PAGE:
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- Delegate is rolling out a blockchain-based naming protocol in collaboration with LayerZero.
- The product will be similar to the Ethereum Name Service, but designed to work natively across chains.
Ethereum infrastructure project Delegate is launching today a blockchain-based naming protocol called Clusters in collaboration with interoperability platform LayerZero.
Domain name services map complex blockchain addresses to human-readable names. The Ethereum Name Service is the most well known example. While ENS does allow for the registry of addresses from other blockchains — using an integration with oracle provider Chainlink — the data remains stored on Ethereum as a single point of truth.
Delegate’s alternative wants to bring this kind of registry natively to multiple blockchains, including Ethereum, Solana, other EVM-based chains and later Bitcoin, according to a post on X.
“Clusters is a cross-chain, multi-wallet naming protocol addressing issues like address fragmentation, wallet management complexity, and domain squatting,” said LayerZero in a Medium post. “It serves as a unified identity layer, enabling users to maintain a consistent identity across multiple chains — very similar to what ENS does, but for many chains, natively.”
In the post, LayerZero claimed that this service will streamline user interaction with decentralized applications and protocols across multiple blockchains.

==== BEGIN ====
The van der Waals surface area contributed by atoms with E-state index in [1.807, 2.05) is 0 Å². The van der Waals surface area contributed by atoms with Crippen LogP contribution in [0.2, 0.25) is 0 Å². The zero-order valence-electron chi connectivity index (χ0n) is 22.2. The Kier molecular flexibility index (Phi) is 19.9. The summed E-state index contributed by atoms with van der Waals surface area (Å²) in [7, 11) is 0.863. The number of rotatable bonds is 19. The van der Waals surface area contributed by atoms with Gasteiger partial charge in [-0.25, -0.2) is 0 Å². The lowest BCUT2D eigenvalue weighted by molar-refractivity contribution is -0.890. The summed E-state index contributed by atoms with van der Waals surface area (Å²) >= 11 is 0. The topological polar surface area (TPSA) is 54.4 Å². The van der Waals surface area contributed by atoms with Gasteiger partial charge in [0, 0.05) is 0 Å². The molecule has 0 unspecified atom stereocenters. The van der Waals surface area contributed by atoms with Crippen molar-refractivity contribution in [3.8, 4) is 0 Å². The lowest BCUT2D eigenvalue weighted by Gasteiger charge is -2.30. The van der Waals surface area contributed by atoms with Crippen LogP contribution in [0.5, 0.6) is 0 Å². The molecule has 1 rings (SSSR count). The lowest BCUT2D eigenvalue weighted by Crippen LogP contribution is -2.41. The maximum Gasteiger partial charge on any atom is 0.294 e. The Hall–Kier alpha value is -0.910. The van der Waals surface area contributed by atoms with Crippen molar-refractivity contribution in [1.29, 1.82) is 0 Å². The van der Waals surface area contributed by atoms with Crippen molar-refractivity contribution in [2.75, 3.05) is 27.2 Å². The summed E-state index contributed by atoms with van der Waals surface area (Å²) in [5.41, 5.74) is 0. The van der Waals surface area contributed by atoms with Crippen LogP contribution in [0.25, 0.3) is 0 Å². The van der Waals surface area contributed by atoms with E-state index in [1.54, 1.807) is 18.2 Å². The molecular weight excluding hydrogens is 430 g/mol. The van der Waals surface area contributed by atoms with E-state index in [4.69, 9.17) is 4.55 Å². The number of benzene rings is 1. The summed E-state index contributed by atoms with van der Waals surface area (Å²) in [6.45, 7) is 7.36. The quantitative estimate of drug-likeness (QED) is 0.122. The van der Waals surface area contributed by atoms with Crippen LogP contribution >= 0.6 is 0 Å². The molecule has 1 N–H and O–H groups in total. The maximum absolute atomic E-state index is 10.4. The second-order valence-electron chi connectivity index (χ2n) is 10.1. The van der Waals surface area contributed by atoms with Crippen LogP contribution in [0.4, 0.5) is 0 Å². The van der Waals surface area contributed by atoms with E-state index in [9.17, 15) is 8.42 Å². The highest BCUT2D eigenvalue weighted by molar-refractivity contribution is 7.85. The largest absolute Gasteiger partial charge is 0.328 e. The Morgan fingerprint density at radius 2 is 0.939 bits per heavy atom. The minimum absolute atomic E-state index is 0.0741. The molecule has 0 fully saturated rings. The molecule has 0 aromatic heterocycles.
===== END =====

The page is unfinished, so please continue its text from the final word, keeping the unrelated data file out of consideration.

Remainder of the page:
How will Clusters work?
LayerZero will be the main technology behind the service. Its protocol is designed to allow messages to flow between blockchains, which can be used for sharing value (like tokens) or simply information. “On the backend, LayerZero is used as the messaging layer to move actions and state changes across chains to help Clusters maintain accuracy across millions of names and billions of wallet addresses,” the post said.
Formerly called Delegate Cash, Delegate already has experience managing blockchain addresses. Its main protocol is used for crypto wallet holders to delegate rights or responsibilities from their wallet to another wallet. For instance, a Bored Ape owner might delegate ownership of that NFT to an empty wallet they control and use the empty wallet to sign into the Bored Ape Discord server. If that wallet is compromised, their NFT remains safe.
According to its website, Delegate’s technology is used to secure $993 million of assets across 182,500 wallets. While the service only works for projects that integrate with Delegate, many top NFT projects have done so, including Yuga Labs — the owner of CryptoPunks and the Bored Ape Yacht Club — and Azuki and NFT marketplace OpenSea.
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Tim is the Editor-In-Chief of The Block. Prior to joining The Block, Tim was a news editor at Decrypt. He has earned a bachelor’s degree in philosophy from the University of York and studied news journalism at Press Association Training. Follow him on X @Timccopeland.